Problem solving time? Interesting. That does kind of make me sad in a weird way. Seems like kids can't do a single things without an "educational" spin these days.

And I can't wait until I'm 80 and can smugly point out to my 74-yr-old sister that I'm still older. Ha. Take that.

Kiersten said...

Ha! Right you are, Anthony. The missing comment is, in fact, in the next post. That's the problem with comment moderation--it doesn't tell you which post the comment is for.

And not so left-field, given the imagination comment. But it still fits better in the next comment trail, to be sure ; )

And it's true, girls. I spent the majority of hours of my childhood in imagination-land. Sure, there were problems and perils--but I certainly didn't proudly brand myself a "Problem Solver." I was too busy being April O'Neal and taking care of the baby I had with Leonardo.

Hmmmm...Problem Solvers are way less creepy.

Anyway--sometimes I worry that my kids' lives have very little structure and they spend pretty much all day every day playing. And then I realize that from 5 until their twenties, they are going to be working and learning and studying. So I let them play.

Renee Collins said...

Amen, Kiersten.

freddie said...

In teaching music, I notice some parents have their kids on overload. They're taking piano, playing soccer, preparing for their SATs at the age of five (okay, I'm exagerrating . . . but not by much). They have activities every night of the week. It's like they're preparing for the Ivy Leagues as soon as they are born.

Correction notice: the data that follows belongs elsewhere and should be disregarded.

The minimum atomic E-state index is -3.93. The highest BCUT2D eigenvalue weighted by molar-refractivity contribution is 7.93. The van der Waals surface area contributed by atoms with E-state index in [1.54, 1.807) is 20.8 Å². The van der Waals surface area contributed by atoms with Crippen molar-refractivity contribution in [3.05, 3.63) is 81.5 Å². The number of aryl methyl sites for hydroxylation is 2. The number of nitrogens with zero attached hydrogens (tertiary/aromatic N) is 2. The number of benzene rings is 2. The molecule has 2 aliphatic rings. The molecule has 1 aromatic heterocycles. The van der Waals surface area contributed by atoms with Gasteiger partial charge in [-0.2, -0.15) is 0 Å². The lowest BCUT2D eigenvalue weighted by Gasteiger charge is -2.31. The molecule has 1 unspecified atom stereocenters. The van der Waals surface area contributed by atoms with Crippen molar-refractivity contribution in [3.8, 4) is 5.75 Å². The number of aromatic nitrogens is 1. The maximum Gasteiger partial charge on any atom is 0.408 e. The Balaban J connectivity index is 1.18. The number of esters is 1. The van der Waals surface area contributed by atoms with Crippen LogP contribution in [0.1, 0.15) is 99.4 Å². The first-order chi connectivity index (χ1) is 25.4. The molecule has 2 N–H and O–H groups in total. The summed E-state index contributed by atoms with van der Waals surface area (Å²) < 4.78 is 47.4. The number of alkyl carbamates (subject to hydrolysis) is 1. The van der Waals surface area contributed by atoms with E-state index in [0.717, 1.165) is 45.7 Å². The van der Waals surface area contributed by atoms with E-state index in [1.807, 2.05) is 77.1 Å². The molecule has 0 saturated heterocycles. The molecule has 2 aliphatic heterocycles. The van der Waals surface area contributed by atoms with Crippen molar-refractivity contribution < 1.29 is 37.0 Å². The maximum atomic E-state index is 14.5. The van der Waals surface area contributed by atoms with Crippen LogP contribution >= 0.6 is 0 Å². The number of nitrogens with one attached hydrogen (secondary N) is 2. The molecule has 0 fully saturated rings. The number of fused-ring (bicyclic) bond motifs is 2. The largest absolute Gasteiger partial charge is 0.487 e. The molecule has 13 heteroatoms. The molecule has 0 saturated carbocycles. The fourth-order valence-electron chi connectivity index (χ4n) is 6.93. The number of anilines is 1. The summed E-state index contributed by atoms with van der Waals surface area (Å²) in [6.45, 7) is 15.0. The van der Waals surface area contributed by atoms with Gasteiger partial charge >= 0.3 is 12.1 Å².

Aunty Em said...

Way too P.C. for my taste. Bring back the guns & dynomite & blow up the castle. Now that's fun!

Anthony said...

It takes imagination to go from "10" written on the chalkboard to interpreting that the straight line and the circle represent ten objects or even a number unto itself.

Imagination from a child comes from playing.

Playing -> Imagination -> Symbol Recognition -> Math

Children's play. It's mostly all good.

*MARY* said...

Sorry to comment on a comment but April and Leonardo having a baby?! This explains a lot about you, Kiersten.

Kiersten said...

It does, doesn't it?

Does anyone else remember those "Turtle Tots" toys? They were plush baby turtles, and their shells came off and you could use them for a diaper bag.

Thus, April and Leonardo's love child.

Rychelle said...

for some reason i always get a kick out of couples that fight in public. i don't really want to over-hear, but i can't stop listening, if i'm in ear shot.

Maggie said...

Eavesdropping has served me well, especially at work. I'm not sure why but people seem to forget I exist sometimes and I hear the most outrageous stuff. Or I hear when a position will be open...I'm always the first to know when someone is about to be fired. It's all about being a wallflower!

writtenwyrdd said...

Well, Kiersten, there's a third compromise alternative: Problem-solving Castle Greyskull, where you solve your problems the old fashioned way: by screaming By The Pow-wer of Grey-skuuuuuuul! and bamming the other guy on the head.